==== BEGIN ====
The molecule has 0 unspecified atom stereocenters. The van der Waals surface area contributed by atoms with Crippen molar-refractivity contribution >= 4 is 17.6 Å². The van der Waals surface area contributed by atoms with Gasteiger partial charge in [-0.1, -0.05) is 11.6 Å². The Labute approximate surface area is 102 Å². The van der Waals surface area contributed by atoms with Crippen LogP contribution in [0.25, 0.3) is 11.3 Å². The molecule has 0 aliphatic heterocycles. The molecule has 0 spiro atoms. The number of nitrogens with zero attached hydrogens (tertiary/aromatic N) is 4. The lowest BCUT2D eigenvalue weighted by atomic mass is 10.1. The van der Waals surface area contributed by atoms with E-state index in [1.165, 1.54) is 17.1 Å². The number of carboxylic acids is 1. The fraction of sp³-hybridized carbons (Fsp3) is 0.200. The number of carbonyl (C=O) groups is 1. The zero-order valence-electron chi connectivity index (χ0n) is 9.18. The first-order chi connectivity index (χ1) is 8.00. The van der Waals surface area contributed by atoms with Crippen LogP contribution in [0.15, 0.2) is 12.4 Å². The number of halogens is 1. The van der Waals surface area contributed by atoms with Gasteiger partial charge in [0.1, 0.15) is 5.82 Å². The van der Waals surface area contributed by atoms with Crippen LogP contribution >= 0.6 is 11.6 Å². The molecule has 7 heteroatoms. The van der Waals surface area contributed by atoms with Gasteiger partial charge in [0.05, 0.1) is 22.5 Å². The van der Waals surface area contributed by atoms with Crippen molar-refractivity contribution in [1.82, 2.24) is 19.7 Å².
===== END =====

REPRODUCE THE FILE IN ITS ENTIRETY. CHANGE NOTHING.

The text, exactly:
The molecule has 0 unspecified atom stereocenters. The van der Waals surface area contributed by atoms with Crippen molar-refractivity contribution >= 4 is 17.6 Å². The van der Waals surface area contributed by atoms with Gasteiger partial charge in [-0.1, -0.05) is 11.6 Å². The Labute approximate surface area is 102 Å². The van der Waals surface area contributed by atoms with Crippen LogP contribution in [0.25, 0.3) is 11.3 Å². The molecule has 0 aliphatic heterocycles. The molecule has 0 spiro atoms. The number of nitrogens with zero attached hydrogens (tertiary/aromatic N) is 4. The lowest BCUT2D eigenvalue weighted by atomic mass is 10.1. The van der Waals surface area contributed by atoms with E-state index in [1.165, 1.54) is 17.1 Å². The number of carboxylic acids is 1. The fraction of sp³-hybridized carbons (Fsp3) is 0.200. The number of carbonyl (C=O) groups is 1. The zero-order valence-electron chi connectivity index (χ0n) is 9.18. The first-order chi connectivity index (χ1) is 8.00. The van der Waals surface area contributed by atoms with Crippen LogP contribution in [0.15, 0.2) is 12.4 Å². The number of halogens is 1. The van der Waals surface area contributed by atoms with Gasteiger partial charge in [0.1, 0.15) is 5.82 Å². The van der Waals surface area contributed by atoms with Crippen LogP contribution >= 0.6 is 11.6 Å². The molecule has 7 heteroatoms. The van der Waals surface area contributed by atoms with Gasteiger partial charge in [0.05, 0.1) is 22.5 Å². The van der Waals surface area contributed by atoms with Crippen molar-refractivity contribution in [1.82, 2.24) is 19.7 Å².